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Taxes in Portugal: A Brief Guide

Would you like to live in a European country with a warm climate and some breathtaking views? Would you like to eat delicious food and drink fantastic wines? Would you like to stay at a cottage at the seaside that doesn’t cost too much? If so, you should consider relocating to Portugal. The country welcomes foreigners and it is especially popular with retirees from Northern Europe.

However, if you live in Portugal and you have an income, you have to pay a tax on it in the country. Please note that foreign pensions are not tax-free in Portugal even though the tax rate is not high.

Your tax obligations in Portugal depend upon your status that is determined by the time that you spend in the country within one calendar year. Foreign nationals relocating to Portugal have to register as taxpayers in the country by completing a form and submitting it to the Financial Department (Portal das Finanças).

Resident of Portugal. A resident of Portugal is a person or company that pays taxes in the country and is eligible for tax benefits. To become a resident of Portugal, you have to live in the country for more than 183 days within a calendar year. A resident company in Portugal is a company whose head office is registered in the country.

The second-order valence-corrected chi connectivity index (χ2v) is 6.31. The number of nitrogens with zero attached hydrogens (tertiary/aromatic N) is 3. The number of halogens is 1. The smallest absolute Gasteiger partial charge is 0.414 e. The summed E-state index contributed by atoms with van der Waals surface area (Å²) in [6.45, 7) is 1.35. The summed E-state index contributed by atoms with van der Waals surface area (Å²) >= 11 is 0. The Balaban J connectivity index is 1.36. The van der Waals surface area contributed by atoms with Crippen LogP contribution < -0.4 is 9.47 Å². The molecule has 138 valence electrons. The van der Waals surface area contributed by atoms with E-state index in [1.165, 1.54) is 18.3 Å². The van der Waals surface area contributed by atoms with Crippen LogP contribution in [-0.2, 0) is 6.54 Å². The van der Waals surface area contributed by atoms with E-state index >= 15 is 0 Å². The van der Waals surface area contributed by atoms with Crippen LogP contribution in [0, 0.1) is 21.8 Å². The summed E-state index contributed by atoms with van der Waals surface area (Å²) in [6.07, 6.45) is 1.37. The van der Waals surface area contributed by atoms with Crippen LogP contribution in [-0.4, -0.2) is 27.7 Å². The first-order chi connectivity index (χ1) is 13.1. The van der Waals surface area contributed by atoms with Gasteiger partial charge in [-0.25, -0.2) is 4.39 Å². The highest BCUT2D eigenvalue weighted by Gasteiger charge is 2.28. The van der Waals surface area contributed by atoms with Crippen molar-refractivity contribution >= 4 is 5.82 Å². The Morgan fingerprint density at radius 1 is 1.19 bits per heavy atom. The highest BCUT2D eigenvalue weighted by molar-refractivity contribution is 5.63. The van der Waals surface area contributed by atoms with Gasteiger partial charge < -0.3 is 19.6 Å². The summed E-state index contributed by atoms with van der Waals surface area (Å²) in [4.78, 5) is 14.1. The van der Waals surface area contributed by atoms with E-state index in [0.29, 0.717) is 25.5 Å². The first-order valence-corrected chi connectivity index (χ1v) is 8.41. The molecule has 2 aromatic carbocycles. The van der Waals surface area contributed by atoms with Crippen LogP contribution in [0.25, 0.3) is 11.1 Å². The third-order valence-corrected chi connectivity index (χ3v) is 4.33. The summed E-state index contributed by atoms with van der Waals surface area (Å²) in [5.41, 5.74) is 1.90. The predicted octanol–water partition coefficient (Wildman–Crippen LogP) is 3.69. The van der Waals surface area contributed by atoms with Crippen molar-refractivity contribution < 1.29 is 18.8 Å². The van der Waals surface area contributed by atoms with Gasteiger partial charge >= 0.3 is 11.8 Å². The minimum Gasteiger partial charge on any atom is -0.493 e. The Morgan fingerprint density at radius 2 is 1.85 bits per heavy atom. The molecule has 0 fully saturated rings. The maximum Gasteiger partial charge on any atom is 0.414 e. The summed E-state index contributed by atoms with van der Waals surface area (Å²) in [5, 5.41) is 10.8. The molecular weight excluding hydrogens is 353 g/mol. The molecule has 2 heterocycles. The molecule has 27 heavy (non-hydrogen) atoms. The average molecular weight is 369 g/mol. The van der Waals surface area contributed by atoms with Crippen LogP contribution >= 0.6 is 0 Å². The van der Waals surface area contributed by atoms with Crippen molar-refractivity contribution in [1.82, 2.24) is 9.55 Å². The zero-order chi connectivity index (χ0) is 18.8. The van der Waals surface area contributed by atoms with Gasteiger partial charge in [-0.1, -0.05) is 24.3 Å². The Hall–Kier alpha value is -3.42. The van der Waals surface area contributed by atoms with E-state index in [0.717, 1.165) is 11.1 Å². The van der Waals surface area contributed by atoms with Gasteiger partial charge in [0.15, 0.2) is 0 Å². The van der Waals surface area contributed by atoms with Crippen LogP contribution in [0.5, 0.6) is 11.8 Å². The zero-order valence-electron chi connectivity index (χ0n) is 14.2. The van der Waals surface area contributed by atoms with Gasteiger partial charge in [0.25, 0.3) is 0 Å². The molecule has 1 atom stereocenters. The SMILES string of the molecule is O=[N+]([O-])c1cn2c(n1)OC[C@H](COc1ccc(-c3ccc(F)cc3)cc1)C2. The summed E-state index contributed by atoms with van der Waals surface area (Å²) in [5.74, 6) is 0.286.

Non-resident of Portugal. A person is not considered a fiscal resident of Portugal if he/ she stays in the country for less than 183 per year. In this case, only the income made in Portugal is taxed.

Personal income is taxed in Portugal at a progressive scale: the more money you make, the higher is the tax rate. The minimum tax rate is rather low while the maximum tax rate is rather high.

When are the taxes due?

The fiscal year in Portugal coincides with the calendar year starting on January 1 and ending on December 31. The tax returns have to be filed between April and June of the year following the reporting year. That is, you have to pay the taxes for 2023 between April 1 and June 30 of 2024. Self-employed individuals can pay taxes in three installments: in July, September, and December.

What taxes are payable in Portugal

There are federal and municipal taxes in Portugal. The federal taxes include the following ones:

– Personal income tax
– Corporate income tax
– VAT
– Capital gains tax
– Property rights transfer tax
– Inheritance tax

Municipal taxes include taxes for local company owners as well as property owners. Their rates depend on the type of property and its location. Municipal taxes cover some municipal expenses such as garbage collection, for example.

Income tax in Portugal

Physical persons are taxed on the income that they make from salaries, commercial activities, lease agreements, pensions, royalties, dividends, and interests. The tax rate is fixed for non-residents: 25%.

For fiscal residents of Portugal, the tax rate is between 15% and 48%.

Income tax rates:

Amount of annual incomeTax rate for residentsTax rate for non-residents
Up to € 7,11215 %25 %
€ 7,113 – € 10,73223 %25 %
€ 10,733 – € 20,32229 %25 %
€ 20,323 – € 25,07535 %25 %
€ 25,076 – € 39,96737 %25 %
€ 39,968 – € 80,88245 %25 %
€ 80,883+48 %25 %

Taxes for corporate entities

Unlike the personal income tax, the corporate income tax is low in Portugal in comparison to other EU countries. The taxable base is the net profit of the company. Non-resident companies are taxed only on the profit that they make in Portugal and the tax rate is 25% for them.